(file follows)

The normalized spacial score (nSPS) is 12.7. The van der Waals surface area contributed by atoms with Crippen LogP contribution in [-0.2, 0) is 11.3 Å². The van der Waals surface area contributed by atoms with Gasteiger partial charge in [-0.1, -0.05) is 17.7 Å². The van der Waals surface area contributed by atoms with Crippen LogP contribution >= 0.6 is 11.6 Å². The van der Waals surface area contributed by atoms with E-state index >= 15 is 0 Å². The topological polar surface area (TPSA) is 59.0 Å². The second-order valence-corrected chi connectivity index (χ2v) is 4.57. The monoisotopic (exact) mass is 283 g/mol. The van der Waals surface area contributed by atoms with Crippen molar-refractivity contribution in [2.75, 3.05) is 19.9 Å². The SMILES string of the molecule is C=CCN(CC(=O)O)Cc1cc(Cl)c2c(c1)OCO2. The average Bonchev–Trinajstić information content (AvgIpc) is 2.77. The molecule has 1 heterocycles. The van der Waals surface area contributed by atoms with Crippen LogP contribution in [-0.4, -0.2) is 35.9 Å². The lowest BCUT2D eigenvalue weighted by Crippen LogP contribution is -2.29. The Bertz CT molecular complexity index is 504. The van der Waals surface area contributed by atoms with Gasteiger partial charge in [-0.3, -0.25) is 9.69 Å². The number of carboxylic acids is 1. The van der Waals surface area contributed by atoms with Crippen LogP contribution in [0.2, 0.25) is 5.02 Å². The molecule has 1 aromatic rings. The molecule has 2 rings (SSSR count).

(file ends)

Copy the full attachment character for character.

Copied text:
The normalized spacial score (nSPS) is 12.7. The van der Waals surface area contributed by atoms with Crippen LogP contribution in [-0.2, 0) is 11.3 Å². The van der Waals surface area contributed by atoms with Gasteiger partial charge in [-0.1, -0.05) is 17.7 Å². The van der Waals surface area contributed by atoms with Crippen LogP contribution >= 0.6 is 11.6 Å². The van der Waals surface area contributed by atoms with E-state index >= 15 is 0 Å². The topological polar surface area (TPSA) is 59.0 Å². The second-order valence-corrected chi connectivity index (χ2v) is 4.57. The monoisotopic (exact) mass is 283 g/mol. The van der Waals surface area contributed by atoms with Crippen molar-refractivity contribution in [2.75, 3.05) is 19.9 Å². The SMILES string of the molecule is C=CCN(CC(=O)O)Cc1cc(Cl)c2c(c1)OCO2. The average Bonchev–Trinajstić information content (AvgIpc) is 2.77. The molecule has 1 heterocycles. The van der Waals surface area contributed by atoms with Crippen LogP contribution in [-0.4, -0.2) is 35.9 Å². The lowest BCUT2D eigenvalue weighted by Crippen LogP contribution is -2.29. The Bertz CT molecular complexity index is 504. The van der Waals surface area contributed by atoms with Gasteiger partial charge in [-0.3, -0.25) is 9.69 Å². The number of carboxylic acids is 1. The van der Waals surface area contributed by atoms with Crippen LogP contribution in [0.2, 0.25) is 5.02 Å². The molecule has 1 aromatic rings. The molecule has 2 rings (SSSR count).